NSSDC Offers Services and Data Via the WWW
Volume 10, Number 2, September 1994
by Ed Bell
The NSSDC, as many of you know, has made large strides in the past year in making more of its data, information, and services available over the Internet. Specifically, the NSSDC has been using the capabilities of the World-Wide Web (WWW) and its various accompanying browsers to do this. These won't be discussed in detail here, both because such a discussion appeared in the previous issue of NSSDC News as well as because this issue is a testimony to this effort and distribution method.
The bulk of our services on the web have only been available a comparatively short time (since June), although some have been in place for some time. Therefore, many of the services discussed herein may be unfamiliar to you. Therefore, this article in intended to be both an overview of what NSSDC staff have been able to do so far and what is on the horizon.
Science Discipline Support
The main thrust of our WWW effort has been the direct support of individual science disciplines. Each science discipline currently supported by NSSDC has (or soon will have) a separate set of pages accessible from the
NSSDC Home Page.
Whereas the intent of the NSSDC Home Page is to provide an overview of and access to NSSDC's services and data holdings, the discipline pages are intended to concentrate on those services and data pertinent to that discipline. Each discipline's current and future capabilities is discussed below.
Astrophysics does not yet have a separate home page, although a set of project-specific pages for
allows interested users to read about and retrieve data from the mission. Work is also currently progressing to develop a means to locate and retrieve needed astronomical catalogs from the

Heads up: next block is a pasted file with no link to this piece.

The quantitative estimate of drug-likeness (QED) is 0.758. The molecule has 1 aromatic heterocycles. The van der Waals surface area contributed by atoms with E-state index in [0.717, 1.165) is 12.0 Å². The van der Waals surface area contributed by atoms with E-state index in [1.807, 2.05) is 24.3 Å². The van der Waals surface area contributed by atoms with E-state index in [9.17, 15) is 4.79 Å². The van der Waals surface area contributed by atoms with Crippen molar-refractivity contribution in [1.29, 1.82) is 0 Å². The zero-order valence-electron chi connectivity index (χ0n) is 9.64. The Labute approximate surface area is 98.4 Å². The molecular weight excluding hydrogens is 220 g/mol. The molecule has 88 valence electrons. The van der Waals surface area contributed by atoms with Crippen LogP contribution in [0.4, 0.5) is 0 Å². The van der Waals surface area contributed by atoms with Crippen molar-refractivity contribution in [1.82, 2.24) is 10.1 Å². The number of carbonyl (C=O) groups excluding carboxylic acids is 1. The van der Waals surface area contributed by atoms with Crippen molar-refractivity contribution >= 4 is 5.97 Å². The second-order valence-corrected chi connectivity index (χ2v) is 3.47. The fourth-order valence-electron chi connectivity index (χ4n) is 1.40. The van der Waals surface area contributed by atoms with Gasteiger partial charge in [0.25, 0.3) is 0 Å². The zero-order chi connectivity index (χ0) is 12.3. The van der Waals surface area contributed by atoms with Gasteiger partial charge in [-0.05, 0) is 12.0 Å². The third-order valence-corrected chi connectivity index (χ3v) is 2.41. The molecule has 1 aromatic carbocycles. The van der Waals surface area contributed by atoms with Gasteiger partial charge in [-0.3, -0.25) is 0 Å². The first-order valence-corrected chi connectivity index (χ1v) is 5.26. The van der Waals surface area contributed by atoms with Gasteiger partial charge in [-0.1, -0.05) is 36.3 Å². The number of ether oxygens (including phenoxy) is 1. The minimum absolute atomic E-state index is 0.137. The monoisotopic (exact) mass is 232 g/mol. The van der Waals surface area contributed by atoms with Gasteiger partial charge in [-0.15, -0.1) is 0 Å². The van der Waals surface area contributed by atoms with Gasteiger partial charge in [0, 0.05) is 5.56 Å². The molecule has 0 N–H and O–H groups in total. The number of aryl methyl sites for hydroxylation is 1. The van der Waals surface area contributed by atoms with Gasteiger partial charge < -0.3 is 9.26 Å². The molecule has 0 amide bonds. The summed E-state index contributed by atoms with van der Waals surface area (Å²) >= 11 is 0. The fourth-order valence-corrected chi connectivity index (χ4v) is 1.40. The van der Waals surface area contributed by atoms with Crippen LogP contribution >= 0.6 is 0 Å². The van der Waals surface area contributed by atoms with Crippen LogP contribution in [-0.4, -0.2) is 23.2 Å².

Astronomical Data Center (ADC).
Space Physics Home Page
was brought on-line in June of this year. It allows access, as all of the discipline home pages do, to many of NSSDC's more generic services (the
NASA Master Directory, the
, etc.), but also allows access to services and data relevant to the space physics community. These include access to information about the
Space Physics Data System
and NSSDC's sibling organization the
Space Physics Data Facility
as well as access to potential other sources of geophysical data available from other agencies (e.g., the
National Geophysical Data Center (NGDC) Solar-Terrestrial Data
). Access to NSSDC's popular data and models is also provided, including
database, the various
(ionospheric, magnetospheric, solar, etc.) available. Finally, two data systems, the
Coordinated Data Analysis Workshops (CDAW) and
Satellite Situation Center (SSC) are also available.
Solar Physics Home Page
provides access to some sample solar image data (shuttle, Yohkoh) and to some solar stereo image pairs from Skylab. In addition to the standard NSSDC services, access to the
Solar Data Analysis Center and the NOAA Space Environment Library is also provided.
Planetary Science Home Page
provides access to a wide variety of information about and data from planetary missions. The first of NSSDC's discipline home pages to be placed on-line, the planetary page has been available since Jan. 1994. The planetary page allows interested users to access information about recently arrived or soon-to-arrive data, access to data and information regarding the impact of
Comet P/Shoemaker-Levy 9 with Jupiter, the
and lunar data available from NSSDC, answers to
frequently asked questions
about planetary data which NSSDC archives, information about several missions (including Galileo, Magellan, Clementine, Cassini, Pluto Fast Flyby, NEAR, and more). In addition, the planetary page permits users to access several other sources of NASA planetary data, information, and services, including the
Planetary Data System (PDS) and the
Regional Planetary Image Facilities (RPIF) among others.
NSSDC is supporting an on-going effort from the Office of Life and Microgravity Sciences Applications (OLMSA) at NASA Headquarters to form a Life Sciences Data Archive (LSDA). This is being done in coordination with life sciences personnel at Johnson Space Center and Ames Research Center. A prototype of the system for the WWW should be available in December 1994.
A number of NSSDC's traditional paper documents are also now available via the WWW. The first of these was the
NSSDC CD-ROM Catalog.
The WWW version of the catalog allows users not only to read information about the CD-ROM data sets, but order the discs they want, too. In addition, some 85 of the discs discussed in the catalog are directly accessible via a jukebox mounted at Ames Research Center, allowing users to directly obtain images. A new, enhanced version of the CD-ROM order form should be implemented shortly after the appearance of this newsletter.